Flood management

12 Jul 2020

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The writer is a director at the Centre for Disaster Management, and teaches disaster management at the University of Management and Technology.
The writer is a director at the Centre for Disaster Management, and teaches disaster management at the University of Management and Technology.

WHAT happens when other disasters hit during a pandemic? Various parts of the country are already experiencing early monsoon rains. Rain and thunderstorms are expected across Sindh, northern Punjab, KP, Islamabad, AJK and Gilgit-Baltistan. The Met department has alerted local authorities to beef up preparedness for urban floods in Karachi, Lahore, Rawalpindi-Islamabad and other cities. The disaster management authorities now face the dilemma of managing flood disasters in the midst of a pandemic.

Last month, the Met department issued a seasonal forecast of above average rainfall during the monsoon season. As much as a 20 per cent increase in rainfall was forecast for Sindh and the Kashmir region for the July to September period. The forecast indicates a higher probability of large-scale flooding in the country.

The frequency and intensity of hazards that develop into disasters has drastically increased over the years. This is the result of a rapidly growing population, urbanisation, climate change and poverty.

In 2010, floods ravaged the valleys of Swat and Nowshera causing death and destruction and resulting in 1,156 casualties in KP alone. As the flood wave slowed in the Indus floodplains of Punjab and Sindh, numerous breaches occurred as embankments succumbed to the might of the waters. A breach at Tori inundated thousands of villages, leaving 411 people dead and 7.2 million badly affected. In all, the 2010 floods cost the country an estimated $10 billion in direct losses.

The authorities will have to rethink their strategies.

Subsequent years (2011-15) provided little reprieve and further exposed the vulnerability of communities and the economy to flooding events. Heavy rains battered the plains of Sindh in 2011, killing hundreds and rendering millions homeless. The year 2014 brought heavy downpours across Kashmir and Punjab. The untamed Chenab inundated thousands of villages in Punjab, killing hundreds. The direct economic losses of the floods since 2010 are more than $19bn, outweighing the combined losses of all past floods since 1947.

Pakistan’s flood management policy has centred on structural interventions to mitigate floods through construction of embankments, and river training structures. Non-structural interventions have made rudimentary progress in early warning systems, which have been riddled with integration, adoption and forecast reliability issues.

The Federal Flood Commission was established to coordinate flood management at a national level. It provides technical and financial support to the provincial irrigation departments. Meanwhile, the NDMA and PDMAs, mandated to “manage the whole Disaster Management Cycle”, have relegated themselves only to the response and relief phase in the case of floods. The disaster management authorities, along with Rescue 1122, the armed forces and district administration provide search and rescue, evacuations and relief. It is no wonder that flood management, which requires clear decision-making on mitigation, preparedness, early warning, communication and response, finds itself lost between different organisations of the centre and provinces.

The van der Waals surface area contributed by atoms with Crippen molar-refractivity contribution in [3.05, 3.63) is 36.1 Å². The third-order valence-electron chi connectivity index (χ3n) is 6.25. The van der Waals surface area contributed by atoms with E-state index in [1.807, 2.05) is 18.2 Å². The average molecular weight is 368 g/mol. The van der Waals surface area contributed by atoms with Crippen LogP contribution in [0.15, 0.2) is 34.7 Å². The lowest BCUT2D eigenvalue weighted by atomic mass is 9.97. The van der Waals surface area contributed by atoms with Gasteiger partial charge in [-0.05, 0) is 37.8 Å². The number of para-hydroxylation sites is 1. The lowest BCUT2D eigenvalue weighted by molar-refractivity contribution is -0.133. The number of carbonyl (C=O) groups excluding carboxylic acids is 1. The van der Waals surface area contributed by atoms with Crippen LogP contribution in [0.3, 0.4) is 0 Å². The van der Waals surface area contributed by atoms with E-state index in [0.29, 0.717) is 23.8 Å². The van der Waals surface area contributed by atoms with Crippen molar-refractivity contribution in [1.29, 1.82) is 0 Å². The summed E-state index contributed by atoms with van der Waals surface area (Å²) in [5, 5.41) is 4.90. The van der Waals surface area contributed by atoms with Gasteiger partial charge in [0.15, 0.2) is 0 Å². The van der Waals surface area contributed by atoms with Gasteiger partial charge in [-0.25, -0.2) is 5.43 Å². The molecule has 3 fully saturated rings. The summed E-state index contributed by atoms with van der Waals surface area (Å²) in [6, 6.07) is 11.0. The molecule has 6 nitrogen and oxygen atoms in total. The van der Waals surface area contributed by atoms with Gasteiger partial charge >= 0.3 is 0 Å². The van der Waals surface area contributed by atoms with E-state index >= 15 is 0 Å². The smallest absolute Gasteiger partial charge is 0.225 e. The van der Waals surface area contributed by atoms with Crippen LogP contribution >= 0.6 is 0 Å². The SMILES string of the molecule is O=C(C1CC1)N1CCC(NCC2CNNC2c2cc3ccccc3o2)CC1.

It is now, during the pandemic, that this ‘annual surprise’ presents its deadliest twist. In case flooding is of an intensity that requires large-scale evacuations from villages, thousands of vulnerable people including the elderly, will be forced to live in closely packed relief shelters.

Relief shelters and camps, usually set up in nearby schools, would need to be expanded to ensure social distancing. Sanitation and hygiene facilities, including provision of masks, soaps and hand sanitisers at such camps would have to be ensured to prevent infection transmission. Similarly, the provision of medical facilities, healthcare supplies for the displaced, and PPE for the camp management would need to be ensured.

Globally, authorities are rethinking disaster evacuation and shelter plans in the face of simultaneous disasters in their respective regions. There are many lessons to learn from Asian countries. During the recent torrential rains and floods in the south-western Kumamoto prefecture in Japan, elderly citizens have shown reluctance in evacuating due to fears of Covid-19 exposure, preferring instead to shelter at home. The authorities prepared cardboard separation walls at evacuation shelters to maintain social distancing, and prevent the unmitigated spread of the coronavirus at temporary shelters.

In another example closer to home, Bang­la­desh authorities expanded the capacity of their shelters before Super Cyclone Amphan made landfall in May. The authorities scrambled to manufacture and distribute masks and hand sanitisers to the millions of evacue­­es, volunteers and officials. The management of Cyclone Amphan in Bangladesh has largely been hailed as a success, based on the low death toll during the super cyclone event.

The writer is a director at the Centre for Disaster Management, and teaches disaster management at the University of Management and Technology.

Twitter: @ahmdaligul

Published in Dawn, July 12th, 2020